Take, for example, that 1957 movie Twelve Angry Men, which I highly recommend. The twelve jurors are ready to quickly convict a kid for murder. ("Murder" again! Rats! There goes any hope of cleaning up my blog rating!) It seems an open-shut case, with eyewitnesses! But in deliberations, one juror votes "innocent," not because he thinks the kid is innocent, but only because he thinks anyone on trial for his life (yes, these were the days of the electric chair) deserves to have testimony patiently reviewed. Discussions uncover some things not given due weight during the trial. By degrees, the jurors all come over to the acquittal side. The 2nd last juror is tough to sway, and the last is next to impossible. Emotions are high, overshadowing (as the frequently do) reason. In frustration, the last guy shrieks "I'll kill you!" "You didn't mean that literally, did you?" comes the retort, and the stubborn fellow crumbles. There goes the last piece of substantial evidence, for the kid had been heard to say "I'll kill you!"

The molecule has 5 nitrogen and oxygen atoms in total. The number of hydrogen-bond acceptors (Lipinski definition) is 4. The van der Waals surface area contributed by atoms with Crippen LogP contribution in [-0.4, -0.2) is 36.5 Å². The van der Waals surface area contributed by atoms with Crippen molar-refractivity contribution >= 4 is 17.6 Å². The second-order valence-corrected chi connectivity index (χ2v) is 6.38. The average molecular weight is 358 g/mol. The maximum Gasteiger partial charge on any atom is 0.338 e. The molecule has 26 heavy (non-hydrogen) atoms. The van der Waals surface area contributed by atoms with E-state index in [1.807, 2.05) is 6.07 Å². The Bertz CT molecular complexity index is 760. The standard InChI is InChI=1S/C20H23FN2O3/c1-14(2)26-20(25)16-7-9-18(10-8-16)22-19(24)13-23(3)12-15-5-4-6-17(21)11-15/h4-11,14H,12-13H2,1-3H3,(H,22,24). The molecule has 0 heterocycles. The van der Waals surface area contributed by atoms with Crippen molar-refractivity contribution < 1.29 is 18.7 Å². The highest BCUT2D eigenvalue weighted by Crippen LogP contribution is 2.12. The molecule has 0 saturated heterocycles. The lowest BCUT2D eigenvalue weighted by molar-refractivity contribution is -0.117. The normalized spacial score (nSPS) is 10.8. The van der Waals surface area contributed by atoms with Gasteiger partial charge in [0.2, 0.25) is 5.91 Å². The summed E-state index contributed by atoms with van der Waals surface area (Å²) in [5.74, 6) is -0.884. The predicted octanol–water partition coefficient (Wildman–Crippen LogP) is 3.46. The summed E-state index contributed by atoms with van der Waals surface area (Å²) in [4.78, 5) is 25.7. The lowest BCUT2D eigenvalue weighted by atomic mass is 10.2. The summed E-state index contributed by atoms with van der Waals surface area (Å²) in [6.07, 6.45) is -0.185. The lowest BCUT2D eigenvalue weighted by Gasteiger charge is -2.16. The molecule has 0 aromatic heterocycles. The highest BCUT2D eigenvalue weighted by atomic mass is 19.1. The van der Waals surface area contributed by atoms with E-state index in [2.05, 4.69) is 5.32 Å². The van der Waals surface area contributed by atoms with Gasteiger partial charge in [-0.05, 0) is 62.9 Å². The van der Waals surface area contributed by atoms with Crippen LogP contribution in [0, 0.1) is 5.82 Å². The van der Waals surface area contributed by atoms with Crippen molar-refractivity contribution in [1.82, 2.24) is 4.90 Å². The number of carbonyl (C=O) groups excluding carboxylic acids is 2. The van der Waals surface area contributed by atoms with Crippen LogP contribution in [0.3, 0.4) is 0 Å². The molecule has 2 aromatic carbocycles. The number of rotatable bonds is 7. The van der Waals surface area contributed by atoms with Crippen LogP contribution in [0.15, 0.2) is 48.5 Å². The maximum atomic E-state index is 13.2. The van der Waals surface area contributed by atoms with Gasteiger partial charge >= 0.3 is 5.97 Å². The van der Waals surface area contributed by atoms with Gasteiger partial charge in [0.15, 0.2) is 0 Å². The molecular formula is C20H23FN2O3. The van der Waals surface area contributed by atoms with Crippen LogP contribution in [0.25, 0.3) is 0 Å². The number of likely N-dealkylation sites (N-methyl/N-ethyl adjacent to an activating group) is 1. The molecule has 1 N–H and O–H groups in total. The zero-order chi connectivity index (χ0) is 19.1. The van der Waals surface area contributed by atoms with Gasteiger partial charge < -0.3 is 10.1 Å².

How far we've come through the years. Now, no one would ever say such a thing as "I'll kill you"....you'd have the hate-speech police all over you. But people have fewer qualms about doing it, something infrequent in the old days.

Rated R, my rear end! This system is almost as hokey as the movie ratingsystem.

 

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Tom Irregardless and Me                 No Fake News but Plenty of Hogwash

Defending Jehovah’s Witnesses with style from attacks... in Russia, with the ebook ‘Dear Mr. Putin - Jehovah’s Witnesses Write Russia’ (free).... and in the West, with the ebook ‘TrueTom vs the Apostates!’ (free)